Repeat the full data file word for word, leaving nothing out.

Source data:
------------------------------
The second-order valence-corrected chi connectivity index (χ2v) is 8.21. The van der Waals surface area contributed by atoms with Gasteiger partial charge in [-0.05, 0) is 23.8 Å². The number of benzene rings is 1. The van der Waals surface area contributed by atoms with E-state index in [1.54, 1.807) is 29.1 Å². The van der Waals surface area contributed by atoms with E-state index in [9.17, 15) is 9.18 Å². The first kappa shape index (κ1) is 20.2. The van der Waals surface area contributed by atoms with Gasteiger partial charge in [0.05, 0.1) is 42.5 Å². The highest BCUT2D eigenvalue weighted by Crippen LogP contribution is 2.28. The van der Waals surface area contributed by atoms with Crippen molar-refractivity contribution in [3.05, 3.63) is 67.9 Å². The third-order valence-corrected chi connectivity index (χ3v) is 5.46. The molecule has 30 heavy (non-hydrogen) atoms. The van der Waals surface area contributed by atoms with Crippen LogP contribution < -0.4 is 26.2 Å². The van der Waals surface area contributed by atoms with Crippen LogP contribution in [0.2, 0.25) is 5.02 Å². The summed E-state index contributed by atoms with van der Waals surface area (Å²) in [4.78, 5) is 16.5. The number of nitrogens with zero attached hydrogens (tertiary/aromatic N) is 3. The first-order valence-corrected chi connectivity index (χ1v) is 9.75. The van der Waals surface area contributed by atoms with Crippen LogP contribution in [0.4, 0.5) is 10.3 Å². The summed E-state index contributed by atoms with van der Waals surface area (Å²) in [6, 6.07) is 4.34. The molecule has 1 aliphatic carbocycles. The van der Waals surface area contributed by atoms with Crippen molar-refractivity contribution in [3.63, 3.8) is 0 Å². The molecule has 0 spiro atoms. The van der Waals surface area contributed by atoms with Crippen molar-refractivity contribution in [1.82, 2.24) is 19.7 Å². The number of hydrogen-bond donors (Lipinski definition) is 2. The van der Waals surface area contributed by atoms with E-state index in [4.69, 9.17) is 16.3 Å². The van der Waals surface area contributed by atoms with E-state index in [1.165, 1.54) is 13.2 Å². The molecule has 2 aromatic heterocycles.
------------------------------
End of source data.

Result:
The second-order valence-corrected chi connectivity index (χ2v) is 8.21. The van der Waals surface area contributed by atoms with Gasteiger partial charge in [-0.05, 0) is 23.8 Å². The number of benzene rings is 1. The van der Waals surface area contributed by atoms with E-state index in [1.54, 1.807) is 29.1 Å². The van der Waals surface area contributed by atoms with E-state index in [9.17, 15) is 9.18 Å². The first kappa shape index (κ1) is 20.2. The van der Waals surface area contributed by atoms with Gasteiger partial charge in [0.05, 0.1) is 42.5 Å². The highest BCUT2D eigenvalue weighted by Crippen LogP contribution is 2.28. The van der Waals surface area contributed by atoms with Crippen molar-refractivity contribution in [3.05, 3.63) is 67.9 Å². The third-order valence-corrected chi connectivity index (χ3v) is 5.46. The molecule has 30 heavy (non-hydrogen) atoms. The van der Waals surface area contributed by atoms with Crippen LogP contribution < -0.4 is 26.2 Å². The van der Waals surface area contributed by atoms with Crippen LogP contribution in [0.2, 0.25) is 5.02 Å². The summed E-state index contributed by atoms with van der Waals surface area (Å²) in [4.78, 5) is 16.5. The number of nitrogens with zero attached hydrogens (tertiary/aromatic N) is 3. The first-order valence-corrected chi connectivity index (χ1v) is 9.75. The van der Waals surface area contributed by atoms with Crippen LogP contribution in [0.4, 0.5) is 10.3 Å². The summed E-state index contributed by atoms with van der Waals surface area (Å²) in [6, 6.07) is 4.34. The molecule has 1 aliphatic carbocycles. The van der Waals surface area contributed by atoms with Crippen molar-refractivity contribution in [3.63, 3.8) is 0 Å². The molecule has 0 spiro atoms. The van der Waals surface area contributed by atoms with Crippen molar-refractivity contribution in [1.82, 2.24) is 19.7 Å². The number of hydrogen-bond donors (Lipinski definition) is 2. The van der Waals surface area contributed by atoms with E-state index in [4.69, 9.17) is 16.3 Å². The van der Waals surface area contributed by atoms with E-state index in [1.165, 1.54) is 13.2 Å². The molecule has 2 aromatic heterocycles.